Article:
Unfortunately, retaliation is one of most common workplace discrimination claims in the United States. Employees who file complaints about inappropriate behavior in the workplace like sexual harassment or racial discrimination sometimes are subjected to punishment from their employers like being fired, demoted or being moved to different work teams. Employees have legal rights to file such complaints — retaliating against them when they do is illegal.
In a single year, 2017, 84,254 workplace discrimination charges were filed with the EEOC, the Equal Employment Opportunity Commission. Nearly half of them were retaliation charges. The second most common kind was race-related, followed by disability, sex and age-related charges. The EEOC also obtained $398 million in the same year for workplace victims.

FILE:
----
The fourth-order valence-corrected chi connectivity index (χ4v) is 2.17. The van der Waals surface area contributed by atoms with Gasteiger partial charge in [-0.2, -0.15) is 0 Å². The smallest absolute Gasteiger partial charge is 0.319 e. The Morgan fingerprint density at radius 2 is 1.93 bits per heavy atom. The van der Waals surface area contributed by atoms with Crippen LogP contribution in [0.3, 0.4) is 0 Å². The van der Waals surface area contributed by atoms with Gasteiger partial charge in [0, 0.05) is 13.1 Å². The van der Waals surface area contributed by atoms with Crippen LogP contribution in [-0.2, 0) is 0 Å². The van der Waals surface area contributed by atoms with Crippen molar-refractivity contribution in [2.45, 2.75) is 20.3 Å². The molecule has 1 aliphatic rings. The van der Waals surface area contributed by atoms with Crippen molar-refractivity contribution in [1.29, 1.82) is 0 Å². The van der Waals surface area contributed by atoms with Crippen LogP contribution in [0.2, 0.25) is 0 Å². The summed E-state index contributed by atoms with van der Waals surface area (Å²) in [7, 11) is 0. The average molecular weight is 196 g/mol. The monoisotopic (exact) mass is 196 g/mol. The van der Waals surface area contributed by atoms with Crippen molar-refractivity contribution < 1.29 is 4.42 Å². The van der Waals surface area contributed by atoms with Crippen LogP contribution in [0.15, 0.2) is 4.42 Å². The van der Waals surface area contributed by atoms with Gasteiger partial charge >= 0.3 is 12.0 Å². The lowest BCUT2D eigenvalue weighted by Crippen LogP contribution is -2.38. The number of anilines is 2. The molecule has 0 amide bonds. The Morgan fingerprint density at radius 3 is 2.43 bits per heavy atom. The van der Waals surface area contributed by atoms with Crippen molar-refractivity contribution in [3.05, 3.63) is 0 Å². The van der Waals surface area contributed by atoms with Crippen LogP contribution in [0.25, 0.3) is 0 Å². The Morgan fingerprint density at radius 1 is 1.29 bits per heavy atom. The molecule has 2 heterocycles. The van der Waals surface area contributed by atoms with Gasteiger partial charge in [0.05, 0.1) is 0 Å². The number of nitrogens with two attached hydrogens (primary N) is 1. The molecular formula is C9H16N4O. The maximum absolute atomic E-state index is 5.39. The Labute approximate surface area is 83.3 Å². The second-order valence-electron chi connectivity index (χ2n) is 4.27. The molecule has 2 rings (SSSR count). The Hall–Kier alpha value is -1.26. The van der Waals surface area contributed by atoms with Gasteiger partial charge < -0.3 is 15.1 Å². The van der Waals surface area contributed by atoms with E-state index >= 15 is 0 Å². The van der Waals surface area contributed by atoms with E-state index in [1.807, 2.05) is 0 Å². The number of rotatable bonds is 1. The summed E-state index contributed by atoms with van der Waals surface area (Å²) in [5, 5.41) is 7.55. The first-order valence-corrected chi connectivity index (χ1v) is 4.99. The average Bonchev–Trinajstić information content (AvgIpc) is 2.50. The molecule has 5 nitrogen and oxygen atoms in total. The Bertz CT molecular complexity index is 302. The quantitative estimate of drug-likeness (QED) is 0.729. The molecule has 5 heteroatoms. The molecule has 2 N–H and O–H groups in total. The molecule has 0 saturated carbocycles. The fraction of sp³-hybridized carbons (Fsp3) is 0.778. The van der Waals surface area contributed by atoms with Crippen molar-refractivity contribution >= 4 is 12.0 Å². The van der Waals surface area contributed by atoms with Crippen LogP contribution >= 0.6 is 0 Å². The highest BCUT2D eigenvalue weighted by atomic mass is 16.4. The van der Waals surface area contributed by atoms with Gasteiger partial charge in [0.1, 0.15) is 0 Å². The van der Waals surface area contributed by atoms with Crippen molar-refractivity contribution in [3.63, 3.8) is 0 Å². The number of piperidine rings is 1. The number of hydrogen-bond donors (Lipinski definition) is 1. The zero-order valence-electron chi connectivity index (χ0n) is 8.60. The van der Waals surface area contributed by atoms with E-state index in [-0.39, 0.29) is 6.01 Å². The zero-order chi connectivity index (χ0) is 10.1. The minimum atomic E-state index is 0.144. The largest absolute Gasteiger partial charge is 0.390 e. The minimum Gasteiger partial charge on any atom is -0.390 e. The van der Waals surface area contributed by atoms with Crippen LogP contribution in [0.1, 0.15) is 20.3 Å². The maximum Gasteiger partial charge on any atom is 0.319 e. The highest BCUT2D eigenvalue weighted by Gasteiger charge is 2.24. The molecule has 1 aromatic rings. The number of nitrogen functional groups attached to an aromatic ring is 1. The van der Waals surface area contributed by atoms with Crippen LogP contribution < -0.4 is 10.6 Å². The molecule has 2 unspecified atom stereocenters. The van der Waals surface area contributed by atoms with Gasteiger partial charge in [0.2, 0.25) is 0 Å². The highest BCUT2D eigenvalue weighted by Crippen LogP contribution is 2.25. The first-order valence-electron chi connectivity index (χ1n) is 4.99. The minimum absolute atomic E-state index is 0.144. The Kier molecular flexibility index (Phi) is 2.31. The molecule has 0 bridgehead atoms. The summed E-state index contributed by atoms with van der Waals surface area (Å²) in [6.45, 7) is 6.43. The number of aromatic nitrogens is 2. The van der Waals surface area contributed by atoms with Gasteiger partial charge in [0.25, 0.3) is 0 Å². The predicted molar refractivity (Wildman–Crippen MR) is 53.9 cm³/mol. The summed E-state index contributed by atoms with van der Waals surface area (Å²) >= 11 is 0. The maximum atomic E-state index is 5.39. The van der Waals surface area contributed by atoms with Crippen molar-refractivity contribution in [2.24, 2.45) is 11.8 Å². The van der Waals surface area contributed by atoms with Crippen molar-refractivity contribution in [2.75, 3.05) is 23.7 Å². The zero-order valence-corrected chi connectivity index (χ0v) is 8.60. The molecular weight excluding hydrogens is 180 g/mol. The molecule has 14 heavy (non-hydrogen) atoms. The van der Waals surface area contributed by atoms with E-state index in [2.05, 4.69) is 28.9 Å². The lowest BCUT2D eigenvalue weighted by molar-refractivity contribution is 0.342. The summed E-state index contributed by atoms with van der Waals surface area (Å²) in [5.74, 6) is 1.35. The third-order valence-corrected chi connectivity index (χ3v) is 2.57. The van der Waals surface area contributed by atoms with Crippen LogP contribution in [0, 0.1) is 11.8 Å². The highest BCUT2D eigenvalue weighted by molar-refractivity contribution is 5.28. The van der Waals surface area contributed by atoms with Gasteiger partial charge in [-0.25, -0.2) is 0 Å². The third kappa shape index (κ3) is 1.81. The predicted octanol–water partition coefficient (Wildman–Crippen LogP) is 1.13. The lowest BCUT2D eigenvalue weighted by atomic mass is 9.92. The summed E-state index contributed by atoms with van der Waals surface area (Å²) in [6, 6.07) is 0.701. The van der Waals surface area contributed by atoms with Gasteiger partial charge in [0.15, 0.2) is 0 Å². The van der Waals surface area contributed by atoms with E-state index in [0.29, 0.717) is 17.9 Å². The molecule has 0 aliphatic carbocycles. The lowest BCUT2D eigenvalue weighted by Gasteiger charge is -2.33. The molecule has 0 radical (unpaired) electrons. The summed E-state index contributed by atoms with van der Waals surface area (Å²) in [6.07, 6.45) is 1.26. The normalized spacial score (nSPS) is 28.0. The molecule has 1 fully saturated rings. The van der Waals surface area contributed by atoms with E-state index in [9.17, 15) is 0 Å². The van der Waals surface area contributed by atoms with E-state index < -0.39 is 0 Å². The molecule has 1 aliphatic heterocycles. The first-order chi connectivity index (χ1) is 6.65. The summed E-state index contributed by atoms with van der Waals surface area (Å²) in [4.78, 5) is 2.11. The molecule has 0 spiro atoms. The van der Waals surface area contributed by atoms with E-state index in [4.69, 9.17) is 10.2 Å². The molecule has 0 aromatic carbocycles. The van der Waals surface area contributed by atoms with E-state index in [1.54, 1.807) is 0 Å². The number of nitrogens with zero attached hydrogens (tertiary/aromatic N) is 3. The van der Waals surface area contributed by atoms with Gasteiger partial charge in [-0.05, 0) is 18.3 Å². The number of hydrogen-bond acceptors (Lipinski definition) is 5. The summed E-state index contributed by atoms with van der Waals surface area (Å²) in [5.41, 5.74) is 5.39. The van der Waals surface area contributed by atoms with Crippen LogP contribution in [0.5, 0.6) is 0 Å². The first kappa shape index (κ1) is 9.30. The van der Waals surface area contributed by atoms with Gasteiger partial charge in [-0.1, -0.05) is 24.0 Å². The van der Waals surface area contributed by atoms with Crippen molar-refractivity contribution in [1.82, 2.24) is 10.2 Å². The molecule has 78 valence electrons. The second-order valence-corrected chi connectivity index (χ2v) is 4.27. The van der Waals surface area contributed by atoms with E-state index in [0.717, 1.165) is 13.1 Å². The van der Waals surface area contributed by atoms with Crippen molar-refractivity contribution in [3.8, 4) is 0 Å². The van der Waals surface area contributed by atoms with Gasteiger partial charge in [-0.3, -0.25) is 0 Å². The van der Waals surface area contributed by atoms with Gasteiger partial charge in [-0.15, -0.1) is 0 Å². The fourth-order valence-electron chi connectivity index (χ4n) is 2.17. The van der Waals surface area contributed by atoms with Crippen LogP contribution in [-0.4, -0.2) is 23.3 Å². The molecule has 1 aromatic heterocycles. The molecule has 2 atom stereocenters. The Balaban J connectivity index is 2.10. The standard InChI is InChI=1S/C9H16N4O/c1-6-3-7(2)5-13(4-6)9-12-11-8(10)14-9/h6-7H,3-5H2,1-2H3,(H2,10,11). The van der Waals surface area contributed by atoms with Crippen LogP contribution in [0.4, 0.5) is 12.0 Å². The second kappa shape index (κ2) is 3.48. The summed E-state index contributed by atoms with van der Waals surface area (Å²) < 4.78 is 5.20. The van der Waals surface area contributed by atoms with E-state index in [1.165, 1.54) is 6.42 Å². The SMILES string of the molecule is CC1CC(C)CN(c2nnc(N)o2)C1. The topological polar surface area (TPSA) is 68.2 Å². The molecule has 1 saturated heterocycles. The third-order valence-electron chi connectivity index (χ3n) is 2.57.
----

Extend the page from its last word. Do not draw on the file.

Because retaliation is such a pressing issue in many workplaces across the country, we decided to survey thousands of tech employees who are on Blind. We asked this question:
At your current workplace, have you or your co-workers experienced retaliation by management or HR after reporting an incident? Yes or No.
The survey ran from March 3 – March 8, 2019 and there were 8,184 respondents. 39.69% selected the ‘Yes’ option and 60.31% selected ‘No’.
Employees from 17 companies responded. The company with the largest Yes rate was Booking.com with 64.%. In the second position was Pinterest with 60.61% answering in the affirmative. eBay and PayPal occupied the third position — both with 55.13 %. Lyft was next with 50% of its respondents selecting Yes. All of the rest of the companies had a Yes rate below 50%.
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